In practice, I'd need a hell of a lot more detail on how it would work W/R/T things like tax benefits and inheritance law and such before I'd want to see any kind of federal recognition of relationships of that kind. Which probably isn't forthcoming at any time in the near future.
   87. zenbitz Posted: July 01, 2014 at 01:32 PM (#4740797)
negative impact of that belief on the rest of society


I pretty sure one cannot measure negative effects on "society" without decomposing it into specific harm against specific people. It is actually very close to "negative effects on the environment".

The environment, and society - are global descriptors of a state or situation. What, precisely, are you (and I think Good Face who used this upthread a few pages) trying to say when "society is harmed by" X. That there is some blanket effect that harms a very large number of people in some small way?

So - specifically polygamy. Clearly there are marriages (polygamous or monogamous) that are harmful to one party or the other. For example, any marriage without consent - I think we would deem "harmful" to that person's freedom. This then covers marriage to minors who can't really give consent (although in some States I think this age is pretty low).

In any case exploitative and abusive MONOGAMOUS marriages are already illegal, so applying some statistical arguments to generalized polygamy doesn't seem sound to me.

I agree there are some legal entanglements with polygamy - but it's not really that more complicated of a legal contract than a co-op house with >2 owners.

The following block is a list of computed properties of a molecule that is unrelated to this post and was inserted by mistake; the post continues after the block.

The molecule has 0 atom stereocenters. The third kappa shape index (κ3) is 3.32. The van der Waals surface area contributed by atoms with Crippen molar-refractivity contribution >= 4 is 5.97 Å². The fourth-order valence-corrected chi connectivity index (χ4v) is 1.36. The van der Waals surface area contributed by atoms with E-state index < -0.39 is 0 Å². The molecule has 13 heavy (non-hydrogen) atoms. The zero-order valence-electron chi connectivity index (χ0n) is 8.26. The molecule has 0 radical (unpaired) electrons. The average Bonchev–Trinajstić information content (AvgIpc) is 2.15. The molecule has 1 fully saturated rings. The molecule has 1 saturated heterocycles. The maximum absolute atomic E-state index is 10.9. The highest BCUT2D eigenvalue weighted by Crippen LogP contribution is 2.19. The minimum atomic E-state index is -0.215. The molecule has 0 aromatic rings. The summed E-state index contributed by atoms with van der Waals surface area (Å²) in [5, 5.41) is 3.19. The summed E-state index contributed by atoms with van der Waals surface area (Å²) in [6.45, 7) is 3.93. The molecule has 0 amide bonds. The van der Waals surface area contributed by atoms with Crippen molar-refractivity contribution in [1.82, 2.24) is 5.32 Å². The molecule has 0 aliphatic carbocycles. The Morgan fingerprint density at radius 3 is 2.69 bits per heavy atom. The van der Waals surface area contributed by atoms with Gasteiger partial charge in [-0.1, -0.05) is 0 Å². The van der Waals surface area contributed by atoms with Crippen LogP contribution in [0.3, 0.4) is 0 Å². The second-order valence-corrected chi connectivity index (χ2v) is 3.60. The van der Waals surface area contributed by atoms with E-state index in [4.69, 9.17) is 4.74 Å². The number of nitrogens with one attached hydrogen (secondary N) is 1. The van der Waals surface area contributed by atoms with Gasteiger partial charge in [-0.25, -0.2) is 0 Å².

88. zenbitz Posted: July 01, 2014 at 01:37 PM (#4740804)
(Almost) All the polygamous historical societies tend to be extremely misogynistic up until about 1900.

Fixed that for you. What's the P-value there? Most polygamous societies allowed women to be essentially sold by their parents. It's hardly analogous.
   89. Lassus Posted: July 01, 2014 at 01:37 PM (#4740805)
As part of a recognized legal marriage - more than two people. Isn't that what we were talking about?

Ah, I was talking about polyamory as a concept, and serious polyamorous relationships, not polyamorous marriages or whatever recognition people may be after.

Polygamy and multi-partner marriages precipitate abuse so frequently I'm fine with keeping them from legal recognition.
   90. Ray (RDP) Posted: July 01, 2014 at 01:39 PM (#4740807)
and ray
i will thank you to not refer to me or any other woman who doesn't way yassah massah sah and obey their owner (father, brother or husband) as butchers of jews.


BBC, I've read this a few times. I honestly don't know what it means or what you're referring to.
   91. zenbitz Posted: July 01, 2014 at 01:41 PM (#4740809)
Everyone should oppose it because it is horrible for women.


If only there was some way for woman to leave a marriage she didn't like.
   92. robinred Posted: July 01, 2014 at 01:51 PM (#4740831)
90,

Then you need to the post where you used the term "feminazi" instead of rereading bbc's post.